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Don't just take my word for it: That assertion is based on a 2009 study conducted by dog cognition scientist Dr. Alexandra Horowitz, author of 2009's "Inside of a Dog: What Dogs See, Smell, and Know" and 2016's "Being a Dog: Following the Dog Into a World of Smell." 

Dr. Horowitz's 2009 study, "Disambiguating the 'guilty look': salient prompts to a familiar dog behavior," specifically focuses on the concept of how humans interpret dog emotions through the scope of human emotion. More simply: Humans tend to misattribute dog emotions based on human emotions. The "guilty" look is a prime example of this.

"I look at a dog showing the guilty look and it feels guilty to me. It does! We're kind of wired to see it this way, so it's nobody's fault," Dr. Horowitz told Business Insider.  

The look is distinct: The dog cowers, showing the whites of its eyes while looking up at you. Maybe it pins its ears back to its head, yawns, or licks the air. These are all characteristic signs of fear in a dog — signs that us humans tend to misattribute as guilt.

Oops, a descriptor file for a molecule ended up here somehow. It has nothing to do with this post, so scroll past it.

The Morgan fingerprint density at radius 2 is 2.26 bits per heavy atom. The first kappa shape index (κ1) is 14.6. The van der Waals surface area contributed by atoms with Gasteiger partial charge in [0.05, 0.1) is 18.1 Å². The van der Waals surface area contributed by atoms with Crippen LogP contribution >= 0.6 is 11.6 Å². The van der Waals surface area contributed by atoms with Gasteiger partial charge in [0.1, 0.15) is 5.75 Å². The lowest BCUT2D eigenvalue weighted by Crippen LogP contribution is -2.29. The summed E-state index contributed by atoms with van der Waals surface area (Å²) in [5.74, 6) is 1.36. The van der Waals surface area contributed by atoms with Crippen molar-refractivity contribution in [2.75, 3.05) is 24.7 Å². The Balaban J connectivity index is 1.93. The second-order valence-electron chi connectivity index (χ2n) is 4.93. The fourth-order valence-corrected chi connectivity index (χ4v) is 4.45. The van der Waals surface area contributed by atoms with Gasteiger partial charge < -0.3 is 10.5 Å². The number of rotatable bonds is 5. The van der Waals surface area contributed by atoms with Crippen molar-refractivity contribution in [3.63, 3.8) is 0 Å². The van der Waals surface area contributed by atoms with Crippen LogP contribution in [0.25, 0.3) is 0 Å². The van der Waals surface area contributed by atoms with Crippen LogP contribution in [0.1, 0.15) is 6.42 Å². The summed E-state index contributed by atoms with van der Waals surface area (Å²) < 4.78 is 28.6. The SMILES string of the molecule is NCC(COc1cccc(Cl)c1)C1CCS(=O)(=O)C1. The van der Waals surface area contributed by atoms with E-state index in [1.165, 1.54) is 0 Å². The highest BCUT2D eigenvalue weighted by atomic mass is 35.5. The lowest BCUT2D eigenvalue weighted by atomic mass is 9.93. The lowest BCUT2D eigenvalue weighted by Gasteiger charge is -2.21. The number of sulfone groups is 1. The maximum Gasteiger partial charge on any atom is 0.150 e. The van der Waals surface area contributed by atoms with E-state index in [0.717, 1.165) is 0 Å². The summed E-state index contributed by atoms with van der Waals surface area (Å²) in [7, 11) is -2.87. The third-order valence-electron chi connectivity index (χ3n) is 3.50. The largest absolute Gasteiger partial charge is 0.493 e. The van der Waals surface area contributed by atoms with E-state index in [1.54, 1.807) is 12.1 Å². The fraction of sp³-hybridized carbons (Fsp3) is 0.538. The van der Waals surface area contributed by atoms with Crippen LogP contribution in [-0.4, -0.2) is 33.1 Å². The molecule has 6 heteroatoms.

Horowitz's 2009 study is a clear demonstration of how humans tend to anthropomorphize their dogs. Here's how the study went, and what it revealed, based on the abstract:

  • "Trials varied the opportunity for dogs to disobey an owner's command to not eat a desirable treat while the owner was out of the room, and varied the owners' knowledge of what their dogs did in their absence."
  • "The results revealed no difference in behaviors associated with the guilty look. By contrast, more such behaviors were seen in trials when owners scolded their dogs. The effect of scolding was more pronounced when the dogs were obedient, not disobedient."
  • "These results indicate that a better description of the so-called guilty look is that it is a response to owner cues, rather than that it shows an appreciation of a misdeed."